Jamaica’s political parties for years have used organized crime gangs as political street enforcers, allowing the gangs to engage in their criminal enterprises unmolested by law enforcement in exchange for the gangs aiding their political patrons around election time. It was very bad in Jamaica in the 1980s, but less so today.
The Jamaican experience of politicians allied with crime gangs is very similar to what we’re seeing now in Venezuela, particularly in Caracas.
The political gangs mentioned most frequently by the Caracas news media, and by the gang leaders themselves as they seek publicity, are 1) Tupamaros, 2) Lina Ron’s “motorizados,” 3) the Comando Alexis Vive, and most recently 4) La Piedrita.
There are other political gangs in the city like the “motorizados” who receive monthly stipends from Libertador municipality, Pdvsa, and until last November’s regional elections from the office of the Greater Mayor of Caracas.
But these four are the best organized, most cohesive and most active political gangs currently operating in Venezuela’s capital city. All four are based in 23 de enero or Catia in western Caracas.
They share several common features, including:
*An explicit popular Marxist revolutionary agenda, at least for public propaganda purposes.
*A self-appointed role as official people’s “defenders” of President Hugo Chavez and the Bolivarian revolution.
*They receive money and weapons from the Chavez government.
*Their leaders reportedly formed their revolutionary “convictions” as activists and street enforcers associated with the Tupamaros, which is the “mother” gang from which other political gangs like the Comando Alexis Vive and La Piedrita have sprung.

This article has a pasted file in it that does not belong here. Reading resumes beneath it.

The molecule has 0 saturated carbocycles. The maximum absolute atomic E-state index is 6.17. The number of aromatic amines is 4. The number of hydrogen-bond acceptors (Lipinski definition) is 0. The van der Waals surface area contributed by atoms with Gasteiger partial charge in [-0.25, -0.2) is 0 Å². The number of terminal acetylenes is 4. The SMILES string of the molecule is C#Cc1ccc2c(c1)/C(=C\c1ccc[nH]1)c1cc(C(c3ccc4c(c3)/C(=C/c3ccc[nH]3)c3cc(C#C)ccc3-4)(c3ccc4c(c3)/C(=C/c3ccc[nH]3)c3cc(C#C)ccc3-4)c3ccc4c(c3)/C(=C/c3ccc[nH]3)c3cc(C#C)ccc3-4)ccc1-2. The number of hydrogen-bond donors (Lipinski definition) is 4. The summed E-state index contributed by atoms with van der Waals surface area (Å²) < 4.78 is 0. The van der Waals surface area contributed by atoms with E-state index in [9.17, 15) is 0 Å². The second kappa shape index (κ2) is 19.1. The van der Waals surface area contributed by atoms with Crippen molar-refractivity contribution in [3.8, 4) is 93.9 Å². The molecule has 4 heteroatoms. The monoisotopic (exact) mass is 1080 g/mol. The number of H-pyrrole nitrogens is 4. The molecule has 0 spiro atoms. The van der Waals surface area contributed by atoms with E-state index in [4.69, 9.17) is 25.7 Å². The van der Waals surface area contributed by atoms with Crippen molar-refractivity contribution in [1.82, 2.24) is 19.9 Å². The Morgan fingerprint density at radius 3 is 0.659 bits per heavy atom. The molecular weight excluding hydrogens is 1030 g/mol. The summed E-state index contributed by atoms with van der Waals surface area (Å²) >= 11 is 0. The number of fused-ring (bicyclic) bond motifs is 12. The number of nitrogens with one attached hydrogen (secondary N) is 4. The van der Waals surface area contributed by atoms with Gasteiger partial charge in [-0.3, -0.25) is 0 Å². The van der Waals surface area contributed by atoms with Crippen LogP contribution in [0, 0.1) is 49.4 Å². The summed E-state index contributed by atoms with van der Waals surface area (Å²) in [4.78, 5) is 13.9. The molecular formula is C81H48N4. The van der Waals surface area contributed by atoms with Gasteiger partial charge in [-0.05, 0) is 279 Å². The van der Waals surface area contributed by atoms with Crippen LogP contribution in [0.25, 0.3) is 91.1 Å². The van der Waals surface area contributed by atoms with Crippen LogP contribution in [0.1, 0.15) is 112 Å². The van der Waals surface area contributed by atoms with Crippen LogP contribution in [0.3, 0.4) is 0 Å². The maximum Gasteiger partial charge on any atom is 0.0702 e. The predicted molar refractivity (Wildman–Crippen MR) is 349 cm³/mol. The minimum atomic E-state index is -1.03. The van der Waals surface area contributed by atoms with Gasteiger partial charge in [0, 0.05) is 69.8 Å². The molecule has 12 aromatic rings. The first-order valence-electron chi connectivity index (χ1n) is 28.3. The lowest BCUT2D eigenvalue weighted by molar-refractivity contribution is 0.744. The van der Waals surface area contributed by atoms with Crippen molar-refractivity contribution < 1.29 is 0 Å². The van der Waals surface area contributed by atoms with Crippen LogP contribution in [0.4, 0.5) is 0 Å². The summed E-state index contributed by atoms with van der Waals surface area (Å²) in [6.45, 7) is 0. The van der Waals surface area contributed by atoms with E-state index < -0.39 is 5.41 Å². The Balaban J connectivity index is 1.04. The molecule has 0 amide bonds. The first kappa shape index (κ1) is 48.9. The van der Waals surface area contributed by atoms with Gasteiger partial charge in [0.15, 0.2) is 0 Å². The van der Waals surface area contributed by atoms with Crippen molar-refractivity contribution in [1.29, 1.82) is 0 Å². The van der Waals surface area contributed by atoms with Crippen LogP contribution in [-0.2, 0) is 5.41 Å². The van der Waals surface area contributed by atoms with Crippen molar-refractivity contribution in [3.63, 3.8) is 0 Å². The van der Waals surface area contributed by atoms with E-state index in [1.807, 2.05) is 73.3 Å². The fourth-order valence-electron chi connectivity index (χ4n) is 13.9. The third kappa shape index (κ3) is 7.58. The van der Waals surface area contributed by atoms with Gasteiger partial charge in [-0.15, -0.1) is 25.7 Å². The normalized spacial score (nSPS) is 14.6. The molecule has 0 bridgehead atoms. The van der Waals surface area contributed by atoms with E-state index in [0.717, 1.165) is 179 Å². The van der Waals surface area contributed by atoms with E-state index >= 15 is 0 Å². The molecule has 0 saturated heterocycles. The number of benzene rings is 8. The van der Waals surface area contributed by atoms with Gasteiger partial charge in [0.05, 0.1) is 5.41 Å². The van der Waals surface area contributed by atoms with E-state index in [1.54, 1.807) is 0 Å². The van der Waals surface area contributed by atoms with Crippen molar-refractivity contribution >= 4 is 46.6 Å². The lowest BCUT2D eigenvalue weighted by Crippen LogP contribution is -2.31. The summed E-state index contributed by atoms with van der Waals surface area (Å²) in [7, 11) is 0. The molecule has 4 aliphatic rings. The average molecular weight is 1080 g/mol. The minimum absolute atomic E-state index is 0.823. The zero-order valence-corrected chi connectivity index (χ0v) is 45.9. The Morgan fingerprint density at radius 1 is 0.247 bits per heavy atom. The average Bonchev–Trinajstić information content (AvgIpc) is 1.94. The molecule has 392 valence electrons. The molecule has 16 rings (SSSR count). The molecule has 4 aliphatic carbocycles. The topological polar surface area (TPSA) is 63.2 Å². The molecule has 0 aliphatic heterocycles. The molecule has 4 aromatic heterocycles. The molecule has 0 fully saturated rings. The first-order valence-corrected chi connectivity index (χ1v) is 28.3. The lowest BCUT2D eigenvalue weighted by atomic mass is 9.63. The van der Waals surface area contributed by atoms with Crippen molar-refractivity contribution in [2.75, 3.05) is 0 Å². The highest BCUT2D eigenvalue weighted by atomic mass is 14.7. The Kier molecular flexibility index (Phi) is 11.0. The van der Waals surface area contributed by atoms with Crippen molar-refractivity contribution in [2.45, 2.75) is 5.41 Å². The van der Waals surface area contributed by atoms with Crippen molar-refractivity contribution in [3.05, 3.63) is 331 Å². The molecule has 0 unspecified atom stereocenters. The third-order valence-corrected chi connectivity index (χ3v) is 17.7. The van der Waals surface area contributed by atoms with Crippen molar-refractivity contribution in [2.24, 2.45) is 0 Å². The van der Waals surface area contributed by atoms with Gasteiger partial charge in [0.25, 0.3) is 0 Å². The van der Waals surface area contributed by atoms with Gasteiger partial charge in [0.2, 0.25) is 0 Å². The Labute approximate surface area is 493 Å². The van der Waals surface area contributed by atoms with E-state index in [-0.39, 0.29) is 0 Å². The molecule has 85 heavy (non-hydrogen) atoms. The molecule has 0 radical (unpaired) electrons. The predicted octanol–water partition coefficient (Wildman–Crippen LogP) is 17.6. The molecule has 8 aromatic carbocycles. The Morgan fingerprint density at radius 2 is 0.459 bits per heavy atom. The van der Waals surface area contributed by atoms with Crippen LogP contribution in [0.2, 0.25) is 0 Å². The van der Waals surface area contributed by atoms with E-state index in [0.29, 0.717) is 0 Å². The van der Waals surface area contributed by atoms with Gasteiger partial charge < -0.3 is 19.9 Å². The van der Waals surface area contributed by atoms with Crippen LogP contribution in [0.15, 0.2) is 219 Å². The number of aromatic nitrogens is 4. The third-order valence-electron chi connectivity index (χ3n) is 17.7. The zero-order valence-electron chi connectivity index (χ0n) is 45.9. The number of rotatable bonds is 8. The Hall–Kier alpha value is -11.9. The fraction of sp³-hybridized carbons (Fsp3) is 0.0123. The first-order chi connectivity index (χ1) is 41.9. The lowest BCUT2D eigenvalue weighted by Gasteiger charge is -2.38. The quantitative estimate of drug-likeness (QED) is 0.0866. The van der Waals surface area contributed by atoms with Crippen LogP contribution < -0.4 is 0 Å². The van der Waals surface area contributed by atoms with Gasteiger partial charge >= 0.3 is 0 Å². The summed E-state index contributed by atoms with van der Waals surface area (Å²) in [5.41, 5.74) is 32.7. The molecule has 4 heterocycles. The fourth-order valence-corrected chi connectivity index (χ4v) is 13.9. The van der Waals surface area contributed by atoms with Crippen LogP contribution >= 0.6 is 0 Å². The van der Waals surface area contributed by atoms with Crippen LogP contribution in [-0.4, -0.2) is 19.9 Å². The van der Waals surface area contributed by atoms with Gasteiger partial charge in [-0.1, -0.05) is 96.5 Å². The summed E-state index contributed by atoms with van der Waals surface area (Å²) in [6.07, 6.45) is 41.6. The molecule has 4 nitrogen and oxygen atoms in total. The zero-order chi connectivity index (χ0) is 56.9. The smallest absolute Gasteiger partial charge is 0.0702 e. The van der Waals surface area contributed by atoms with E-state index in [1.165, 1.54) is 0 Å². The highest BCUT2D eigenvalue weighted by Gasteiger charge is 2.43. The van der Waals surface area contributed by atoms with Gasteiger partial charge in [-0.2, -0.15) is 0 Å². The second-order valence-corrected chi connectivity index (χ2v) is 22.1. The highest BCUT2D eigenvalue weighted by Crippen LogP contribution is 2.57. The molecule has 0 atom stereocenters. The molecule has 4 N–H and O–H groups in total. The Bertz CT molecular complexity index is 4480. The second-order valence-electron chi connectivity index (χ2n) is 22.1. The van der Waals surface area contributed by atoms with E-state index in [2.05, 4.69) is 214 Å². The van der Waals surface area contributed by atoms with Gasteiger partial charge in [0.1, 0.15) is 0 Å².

The Tupamaros are the oldest political gang, chronologically. The group was created in the 1970s in 23 de enero. Originally, its stated purpose was to sweep 23 de enero clean of drug traffickers, armed bandits preying on the neighborhood’s residents and other criminal activities.
However, since President Chavez came to power in 1999 the Tupamaros split into two opposing factions, at least one of which is actively involved in drug trafficking in Caracas, controlling the “piedra” (crack) trade across the city.
Although the Tupamaros are based in 23 de enero, the gang’s two factions also have members in the Petare mega-slum who, among other gigs, provide protection services to to public sector constructions sites.
Caracas Gringo was a guest of the Tupamaros at a Christmas barbecue held in December 2005 at a public clinic the government was building on Calle Lebrun. The project contractor who paid for the barbecue said that if not for the Tupamaros, the area’s barrio residents would have stripped the clinic bare of everything before its inauguration.
The Comando Alexis Vive says it exists to defend the revolution, but the group’s members also traffic cocaine, bazuco and marijuana; and do express kidnappings, armed robberies and car heists for profit. A member of the group whom we spoke with denied this, but a day after our interview he was shot in the chest during a drug transaction in Catia. In 2007 and again in 2008, members of this group traded shots with Metropolitan Police units just outside 23 de enero.
La Piedrita recently has been the most active gang in terms of attacking political targets around the city. The group’s leader, who calls himself Valentin Santana, says he got his start in the Tupamaros but left that group in 1985 to form La Piedrita. La Piedrita has declared “war to the death” against Globovision, and says its members are prepared to die defending Chavez.
Santana claims he was persecuted and tortured repeatedly by AD and Copei governments in the 1980s and 1990s. But IMHO this is BS.
Santana also claims enmity against the Tupamaros, claiming the group is responsible for his son Diego’s murder in 2006 near 23 de enero. Santana claims Jose Pinto, who leads one of the Tupamaro factions, is associated with corrupt senior Metropolitan Police officials.
The president’s political party (PSUV) officially disavows La Piedrita, but in the past two weeks senior PSUV officials including Libertador Mayor Jorge Rodriguez and Aristobulo Isturiz have defended the group’s actions.